Electronic supplementary material
The online version of this article (https://doi.org/10.1186/s12871-018-0506-8) contains supplementary material, which is available to authorized users.
Despite risks, complications and negative impact to quality of life, tracheostomy is widely used to bypass upper airway obstruction after major oral cancer surgery (MOCS). Decision to tracheostomy is frequently based on clinical scoring systems which mainly have not been validated by different cohorts. Delayed extubation in the Intensive Care Unit (ICU) may be a suitable alternative in selected cases. We hypothesize that delayed routine ICU extubation after MOCS instead of scoring system based tracheostomy is safe, feasible and leads to lower tracheostomy rates.
We retrospectively analyzed our clinical protocol which provides routine extubation of patients after MOCS in the ICU. The primary outcome measure was a composite of early reintubation within 24 h or secondary tracheostomy. Secondary outcome measures included airway obstruction related morbidity and mortality. Predictor variables included tumor localisation, surgical procedure and reconstruction method, length of operation and pre-existing morbidity. Furthermore we assessed the ability of four clinical scoring systems to identify patients requiring secondary tracheostomy. Statistical processing includes basic descriptive statistics, Chi-squared test and multivariate logistic regression analysis.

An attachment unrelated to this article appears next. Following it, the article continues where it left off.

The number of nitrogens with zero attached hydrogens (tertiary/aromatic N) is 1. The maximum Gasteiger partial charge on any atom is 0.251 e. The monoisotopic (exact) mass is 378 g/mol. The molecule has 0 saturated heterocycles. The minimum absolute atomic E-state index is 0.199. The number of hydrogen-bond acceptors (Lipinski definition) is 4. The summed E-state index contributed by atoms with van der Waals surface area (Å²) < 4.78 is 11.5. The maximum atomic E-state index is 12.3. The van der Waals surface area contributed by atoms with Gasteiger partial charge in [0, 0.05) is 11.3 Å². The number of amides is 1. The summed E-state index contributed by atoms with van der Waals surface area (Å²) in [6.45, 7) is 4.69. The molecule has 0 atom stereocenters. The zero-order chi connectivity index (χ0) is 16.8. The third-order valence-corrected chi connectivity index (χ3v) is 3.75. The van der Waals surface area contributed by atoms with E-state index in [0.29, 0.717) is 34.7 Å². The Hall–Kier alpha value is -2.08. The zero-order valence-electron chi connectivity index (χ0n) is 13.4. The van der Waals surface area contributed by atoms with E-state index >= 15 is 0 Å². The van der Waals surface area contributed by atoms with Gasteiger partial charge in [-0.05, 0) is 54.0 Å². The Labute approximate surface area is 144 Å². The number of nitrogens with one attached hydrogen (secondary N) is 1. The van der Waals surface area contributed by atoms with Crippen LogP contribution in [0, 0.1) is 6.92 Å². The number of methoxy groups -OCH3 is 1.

Two hundred thirty four cases were enclosed to this retrospective study. Fourteen patients (6%) required secondary tracheostomy, Ten patients (4%) required reintubation within 24 h after extubation. No airway obstruction associated mortality, morbidity and cannot intubate cannot ventilate situation was observed. Seventy five percent of the patients were extubated within 17 h after ICU admission. All evaluated scores showed a poor positive predictive value (0.08 to 0.18) with a sensitivity ranged from 0.13 to 0.63 and specificity ranged from 0.5 to 0.93.
Our data demonstrate that common clinical scoring systems fail to prevent tracheostomy in patients after MOCS. Application of scoring systems may lead to a higher number of unnecessary tracheostomies. Delayed routine extubation in the ICU after MOCS seems an appropriate and safe approach to avoid tracheostomy and the related morbidity.